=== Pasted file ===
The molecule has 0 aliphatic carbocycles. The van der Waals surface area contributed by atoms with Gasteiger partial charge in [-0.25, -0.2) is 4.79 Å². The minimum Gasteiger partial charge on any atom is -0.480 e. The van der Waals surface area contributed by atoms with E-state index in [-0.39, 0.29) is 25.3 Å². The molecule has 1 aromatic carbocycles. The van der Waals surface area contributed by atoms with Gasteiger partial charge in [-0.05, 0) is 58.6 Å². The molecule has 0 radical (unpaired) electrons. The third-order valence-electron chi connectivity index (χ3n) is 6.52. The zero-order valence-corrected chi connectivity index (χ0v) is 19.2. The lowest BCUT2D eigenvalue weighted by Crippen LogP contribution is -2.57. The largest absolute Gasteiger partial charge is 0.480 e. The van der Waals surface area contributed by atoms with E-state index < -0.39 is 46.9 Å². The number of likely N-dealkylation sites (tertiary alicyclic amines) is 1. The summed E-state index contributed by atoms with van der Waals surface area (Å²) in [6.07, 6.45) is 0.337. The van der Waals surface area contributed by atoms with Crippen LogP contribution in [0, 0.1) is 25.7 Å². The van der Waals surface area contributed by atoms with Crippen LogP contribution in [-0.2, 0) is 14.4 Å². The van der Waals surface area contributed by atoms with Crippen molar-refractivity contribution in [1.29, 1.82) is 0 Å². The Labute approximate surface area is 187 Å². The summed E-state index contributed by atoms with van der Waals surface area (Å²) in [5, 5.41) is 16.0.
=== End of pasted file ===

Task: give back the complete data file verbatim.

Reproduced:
The molecule has 0 aliphatic carbocycles. The van der Waals surface area contributed by atoms with Gasteiger partial charge in [-0.25, -0.2) is 4.79 Å². The minimum Gasteiger partial charge on any atom is -0.480 e. The van der Waals surface area contributed by atoms with E-state index in [-0.39, 0.29) is 25.3 Å². The molecule has 1 aromatic carbocycles. The van der Waals surface area contributed by atoms with Gasteiger partial charge in [-0.05, 0) is 58.6 Å². The molecule has 0 radical (unpaired) electrons. The third-order valence-electron chi connectivity index (χ3n) is 6.52. The zero-order valence-corrected chi connectivity index (χ0v) is 19.2. The lowest BCUT2D eigenvalue weighted by Crippen LogP contribution is -2.57. The largest absolute Gasteiger partial charge is 0.480 e. The van der Waals surface area contributed by atoms with E-state index < -0.39 is 46.9 Å². The number of likely N-dealkylation sites (tertiary alicyclic amines) is 1. The summed E-state index contributed by atoms with van der Waals surface area (Å²) in [6.07, 6.45) is 0.337. The van der Waals surface area contributed by atoms with Crippen LogP contribution in [0, 0.1) is 25.7 Å². The van der Waals surface area contributed by atoms with Crippen LogP contribution in [-0.2, 0) is 14.4 Å². The van der Waals surface area contributed by atoms with Crippen molar-refractivity contribution in [1.29, 1.82) is 0 Å². The Labute approximate surface area is 187 Å². The summed E-state index contributed by atoms with van der Waals surface area (Å²) in [5, 5.41) is 16.0.